• The figures on the government bond exposure reported in the table below highlight a high concentration in Italian and French government bonds whose spreads could drive the final outcomes; the concentration of higher quality bonds is on average higher than that of lower quality bonds.
  • Also for the corporate bonds, there is a higher concentration in higher quality assets (the steep drop after the third credit quality step is remarkable) however more than 6% of corporate bonds is unrated, which might be a warning sign of a “search for yield” that could have taken place during the recent period of low yields.
  • Investments in governments bonds have a duration longer than the one of corporate bonds. Within the latter, duration in higher quality bonds is longer compared to lower quality bonds: this is positive result from a default risk perspective, but it can produce significant duration mismatches in case of long durations for the liabilities. Investments in corporate bonds have often a duration shorter than the one of government bonds.

To assess the vulnerabilities of this kind of framework, the core scenarios have been designed with a focus on interest and spread sensitive stresses; as far as the low yield module is concerned, it is expected that bonds, loans and mortgages are the asset classes most sensitive to the movements in the low yield scenario.

–       As a limited exposure to equity and property was expected, the mild stress levels for these asset classes in the CA1 seems to be appropriate.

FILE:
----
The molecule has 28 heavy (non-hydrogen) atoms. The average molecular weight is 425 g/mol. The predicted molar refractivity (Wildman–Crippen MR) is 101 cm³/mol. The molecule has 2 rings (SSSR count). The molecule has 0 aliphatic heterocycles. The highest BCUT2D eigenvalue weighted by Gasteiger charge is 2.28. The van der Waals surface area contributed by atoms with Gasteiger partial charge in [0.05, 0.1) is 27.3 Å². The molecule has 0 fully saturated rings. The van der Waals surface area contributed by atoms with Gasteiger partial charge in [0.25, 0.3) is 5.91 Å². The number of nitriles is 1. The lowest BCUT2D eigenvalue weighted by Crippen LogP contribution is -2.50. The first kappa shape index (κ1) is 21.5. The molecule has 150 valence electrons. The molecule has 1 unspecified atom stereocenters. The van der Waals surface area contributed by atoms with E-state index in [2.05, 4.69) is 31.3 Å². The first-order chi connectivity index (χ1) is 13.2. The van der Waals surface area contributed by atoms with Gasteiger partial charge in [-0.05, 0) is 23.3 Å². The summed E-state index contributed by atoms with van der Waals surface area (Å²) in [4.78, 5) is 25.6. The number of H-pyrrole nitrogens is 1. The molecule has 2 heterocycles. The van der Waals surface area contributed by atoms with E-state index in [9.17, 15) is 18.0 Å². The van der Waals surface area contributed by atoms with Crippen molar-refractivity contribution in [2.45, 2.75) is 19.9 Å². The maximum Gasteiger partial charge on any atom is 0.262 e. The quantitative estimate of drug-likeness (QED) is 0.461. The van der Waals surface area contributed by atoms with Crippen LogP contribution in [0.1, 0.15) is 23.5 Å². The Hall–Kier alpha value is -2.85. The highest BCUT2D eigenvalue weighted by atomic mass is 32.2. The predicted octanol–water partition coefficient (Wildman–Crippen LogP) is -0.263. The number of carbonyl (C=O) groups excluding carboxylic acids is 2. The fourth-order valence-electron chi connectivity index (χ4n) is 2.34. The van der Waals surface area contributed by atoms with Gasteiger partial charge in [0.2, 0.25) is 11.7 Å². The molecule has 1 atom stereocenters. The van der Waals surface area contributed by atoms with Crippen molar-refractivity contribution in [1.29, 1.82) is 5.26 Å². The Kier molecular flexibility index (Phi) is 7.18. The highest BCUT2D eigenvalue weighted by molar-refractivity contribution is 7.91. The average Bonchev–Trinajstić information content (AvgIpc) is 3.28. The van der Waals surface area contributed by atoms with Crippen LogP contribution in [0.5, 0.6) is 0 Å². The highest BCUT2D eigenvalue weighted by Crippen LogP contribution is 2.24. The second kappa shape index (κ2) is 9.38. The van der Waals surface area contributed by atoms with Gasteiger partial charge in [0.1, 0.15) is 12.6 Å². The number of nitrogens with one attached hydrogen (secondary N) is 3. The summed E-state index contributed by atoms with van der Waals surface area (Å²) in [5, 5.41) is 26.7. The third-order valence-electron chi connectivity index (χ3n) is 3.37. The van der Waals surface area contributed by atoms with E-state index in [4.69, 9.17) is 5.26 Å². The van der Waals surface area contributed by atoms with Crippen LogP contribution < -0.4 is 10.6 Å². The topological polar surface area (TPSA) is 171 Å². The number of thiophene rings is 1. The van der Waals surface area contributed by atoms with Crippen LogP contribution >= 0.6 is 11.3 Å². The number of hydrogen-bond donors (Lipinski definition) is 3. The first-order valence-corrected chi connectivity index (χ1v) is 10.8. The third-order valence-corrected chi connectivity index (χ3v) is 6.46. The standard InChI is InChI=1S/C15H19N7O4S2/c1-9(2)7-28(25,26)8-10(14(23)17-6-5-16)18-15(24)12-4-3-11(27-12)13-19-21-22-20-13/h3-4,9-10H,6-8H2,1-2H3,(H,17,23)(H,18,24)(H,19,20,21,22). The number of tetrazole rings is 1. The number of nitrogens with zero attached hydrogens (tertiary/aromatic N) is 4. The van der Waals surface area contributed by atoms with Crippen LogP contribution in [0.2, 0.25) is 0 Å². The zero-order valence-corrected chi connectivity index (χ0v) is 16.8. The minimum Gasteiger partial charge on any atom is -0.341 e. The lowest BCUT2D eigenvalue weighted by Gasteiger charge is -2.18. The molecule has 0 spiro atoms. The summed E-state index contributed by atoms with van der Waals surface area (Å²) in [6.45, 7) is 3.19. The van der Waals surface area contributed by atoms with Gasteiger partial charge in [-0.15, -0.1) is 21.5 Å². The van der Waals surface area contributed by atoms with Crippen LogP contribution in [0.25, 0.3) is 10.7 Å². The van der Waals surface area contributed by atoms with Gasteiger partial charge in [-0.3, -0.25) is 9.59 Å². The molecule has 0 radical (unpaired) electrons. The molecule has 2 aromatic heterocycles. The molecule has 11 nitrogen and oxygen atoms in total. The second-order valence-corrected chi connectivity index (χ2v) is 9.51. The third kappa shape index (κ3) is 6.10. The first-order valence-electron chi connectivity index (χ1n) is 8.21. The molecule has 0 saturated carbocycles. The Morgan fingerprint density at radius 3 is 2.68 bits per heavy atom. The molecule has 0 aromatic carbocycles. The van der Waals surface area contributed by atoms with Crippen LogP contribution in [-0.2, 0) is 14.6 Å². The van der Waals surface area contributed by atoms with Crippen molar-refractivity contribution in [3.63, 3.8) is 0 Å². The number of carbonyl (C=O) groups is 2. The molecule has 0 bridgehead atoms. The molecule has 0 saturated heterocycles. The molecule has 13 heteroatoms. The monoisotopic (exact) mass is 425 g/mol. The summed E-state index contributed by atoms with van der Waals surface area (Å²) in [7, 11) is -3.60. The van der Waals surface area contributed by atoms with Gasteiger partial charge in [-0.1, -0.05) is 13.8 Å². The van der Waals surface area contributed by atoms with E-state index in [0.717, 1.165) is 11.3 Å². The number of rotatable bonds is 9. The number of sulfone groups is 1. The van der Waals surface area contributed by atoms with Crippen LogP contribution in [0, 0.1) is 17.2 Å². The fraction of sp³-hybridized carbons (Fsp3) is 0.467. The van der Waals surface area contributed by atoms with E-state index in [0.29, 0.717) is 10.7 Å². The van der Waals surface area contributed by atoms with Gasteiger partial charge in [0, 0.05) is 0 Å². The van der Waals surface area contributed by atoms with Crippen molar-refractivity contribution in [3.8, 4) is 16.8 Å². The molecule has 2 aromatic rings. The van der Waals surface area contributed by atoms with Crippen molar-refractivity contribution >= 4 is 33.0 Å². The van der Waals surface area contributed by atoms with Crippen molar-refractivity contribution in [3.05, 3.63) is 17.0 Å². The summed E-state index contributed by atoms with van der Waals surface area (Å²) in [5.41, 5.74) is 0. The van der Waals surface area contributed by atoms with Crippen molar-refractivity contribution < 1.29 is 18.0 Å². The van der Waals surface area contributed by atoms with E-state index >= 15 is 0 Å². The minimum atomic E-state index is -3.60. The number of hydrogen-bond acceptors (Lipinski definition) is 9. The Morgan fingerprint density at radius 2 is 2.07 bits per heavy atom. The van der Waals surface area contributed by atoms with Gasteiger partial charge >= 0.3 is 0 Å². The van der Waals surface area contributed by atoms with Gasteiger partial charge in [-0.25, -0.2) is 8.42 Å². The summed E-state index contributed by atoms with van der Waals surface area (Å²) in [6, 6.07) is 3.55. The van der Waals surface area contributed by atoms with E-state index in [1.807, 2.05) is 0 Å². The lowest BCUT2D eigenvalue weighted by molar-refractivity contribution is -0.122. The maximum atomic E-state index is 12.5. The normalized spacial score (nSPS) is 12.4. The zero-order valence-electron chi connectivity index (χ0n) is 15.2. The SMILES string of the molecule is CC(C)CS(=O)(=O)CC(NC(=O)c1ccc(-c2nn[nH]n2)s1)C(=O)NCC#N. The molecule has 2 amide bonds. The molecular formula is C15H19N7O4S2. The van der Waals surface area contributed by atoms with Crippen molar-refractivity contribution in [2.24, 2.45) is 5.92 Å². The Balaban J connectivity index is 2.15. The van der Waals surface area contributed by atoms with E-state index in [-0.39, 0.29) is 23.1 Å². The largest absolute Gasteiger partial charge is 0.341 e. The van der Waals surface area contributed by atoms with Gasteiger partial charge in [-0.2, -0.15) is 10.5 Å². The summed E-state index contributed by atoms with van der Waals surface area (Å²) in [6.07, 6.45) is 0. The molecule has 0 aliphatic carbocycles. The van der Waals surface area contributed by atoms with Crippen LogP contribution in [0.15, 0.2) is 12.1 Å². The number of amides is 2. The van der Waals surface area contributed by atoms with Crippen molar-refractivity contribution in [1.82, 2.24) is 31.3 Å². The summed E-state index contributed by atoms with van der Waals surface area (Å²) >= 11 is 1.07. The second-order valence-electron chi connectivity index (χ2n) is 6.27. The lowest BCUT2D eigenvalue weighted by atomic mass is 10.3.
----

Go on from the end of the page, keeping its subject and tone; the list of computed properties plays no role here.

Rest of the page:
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Pre-stress situation – Liability profile

The larger part of technical provisions (TP) is represented by the Life TP, this evidence doesn’t come a surprise given the overall importance of life TP in the balance sheet compared to non life as well as the selection criteria of the participants.

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To better understand the results obtained with the low yield module, it’s worthy to notice that:
–       average guaranteed rates on life insurance business (excluding unit-linked and index linked business), taking into account options and guarantees and surrenders, are between 2% and 4%;
–       over the last 5 years, a general decreasing trend in these average guaranteed rates offered can be observed.

 2.    Pre-stress situation – Own funds (OF) and SCR profile

As shown in the charts below, the pre-stress situation is almost quiet:
–       the capitalization is of high quality (large part of OF is made up of unrestricted tier 1 capital), yielding a good loss absorbing capacity of the companies,
–       considering the application of LTG measures, more than 14% of the total core sample and about 16% of the total low yield sample do not meet the SCR requirements, however, as already pointed out, these figures should not be overestimated given the early preparatory phase of SII and the limited use of LTG measures. It’s worthy to notice how the LTG package helps to obtain better results.

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As expected, the main driver of the SCR is the market risk, being the TP dominated by classical life insurance business; within it, the most material risks are equity and spread risk. These risks will therefore drive the results of asset stresses in the 2014 exercise. Interest rate risk is material due to the common duration mismatches between asset and liabilities and plays an important role especially in the low yield module: the more positive the duration mismatch (liabilities > asset), the more vulnerable insurance companies are to negative interest rate shocks (and low yield curve in general).